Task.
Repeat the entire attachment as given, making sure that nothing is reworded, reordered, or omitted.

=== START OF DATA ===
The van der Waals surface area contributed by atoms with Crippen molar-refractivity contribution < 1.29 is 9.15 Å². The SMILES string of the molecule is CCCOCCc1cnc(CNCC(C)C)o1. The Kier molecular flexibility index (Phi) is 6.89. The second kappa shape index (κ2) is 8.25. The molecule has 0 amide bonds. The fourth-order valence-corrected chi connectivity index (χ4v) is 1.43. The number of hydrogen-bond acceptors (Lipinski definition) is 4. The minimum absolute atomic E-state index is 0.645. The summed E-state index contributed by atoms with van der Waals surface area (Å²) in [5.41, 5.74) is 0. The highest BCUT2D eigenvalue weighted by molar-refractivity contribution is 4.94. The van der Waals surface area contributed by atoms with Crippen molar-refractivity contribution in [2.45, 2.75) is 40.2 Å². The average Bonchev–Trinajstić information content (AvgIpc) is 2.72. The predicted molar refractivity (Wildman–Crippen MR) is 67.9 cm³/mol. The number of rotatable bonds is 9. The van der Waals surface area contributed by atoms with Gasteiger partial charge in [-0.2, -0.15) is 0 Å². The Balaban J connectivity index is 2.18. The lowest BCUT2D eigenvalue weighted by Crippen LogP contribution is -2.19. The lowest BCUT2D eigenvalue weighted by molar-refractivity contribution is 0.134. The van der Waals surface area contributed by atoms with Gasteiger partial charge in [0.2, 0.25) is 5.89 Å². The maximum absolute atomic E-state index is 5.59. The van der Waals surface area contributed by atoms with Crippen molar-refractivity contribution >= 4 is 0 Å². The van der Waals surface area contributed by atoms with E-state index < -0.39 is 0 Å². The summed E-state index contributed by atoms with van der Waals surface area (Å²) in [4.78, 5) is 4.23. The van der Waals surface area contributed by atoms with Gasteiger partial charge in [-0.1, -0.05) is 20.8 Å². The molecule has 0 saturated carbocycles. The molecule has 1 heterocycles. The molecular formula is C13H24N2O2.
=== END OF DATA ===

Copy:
The van der Waals surface area contributed by atoms with Crippen molar-refractivity contribution < 1.29 is 9.15 Å². The SMILES string of the molecule is CCCOCCc1cnc(CNCC(C)C)o1. The Kier molecular flexibility index (Phi) is 6.89. The second kappa shape index (κ2) is 8.25. The molecule has 0 amide bonds. The fourth-order valence-corrected chi connectivity index (χ4v) is 1.43. The number of hydrogen-bond acceptors (Lipinski definition) is 4. The minimum absolute atomic E-state index is 0.645. The summed E-state index contributed by atoms with van der Waals surface area (Å²) in [5.41, 5.74) is 0. The highest BCUT2D eigenvalue weighted by molar-refractivity contribution is 4.94. The van der Waals surface area contributed by atoms with Crippen molar-refractivity contribution in [2.45, 2.75) is 40.2 Å². The average Bonchev–Trinajstić information content (AvgIpc) is 2.72. The predicted molar refractivity (Wildman–Crippen MR) is 67.9 cm³/mol. The number of rotatable bonds is 9. The van der Waals surface area contributed by atoms with Gasteiger partial charge in [-0.2, -0.15) is 0 Å². The Balaban J connectivity index is 2.18. The lowest BCUT2D eigenvalue weighted by Crippen LogP contribution is -2.19. The lowest BCUT2D eigenvalue weighted by molar-refractivity contribution is 0.134. The van der Waals surface area contributed by atoms with Gasteiger partial charge in [0.2, 0.25) is 5.89 Å². The maximum absolute atomic E-state index is 5.59. The van der Waals surface area contributed by atoms with Crippen molar-refractivity contribution >= 4 is 0 Å². The van der Waals surface area contributed by atoms with E-state index < -0.39 is 0 Å². The summed E-state index contributed by atoms with van der Waals surface area (Å²) in [4.78, 5) is 4.23. The van der Waals surface area contributed by atoms with Gasteiger partial charge in [-0.1, -0.05) is 20.8 Å². The molecule has 0 saturated carbocycles. The molecule has 1 heterocycles. The molecular formula is C13H24N2O2.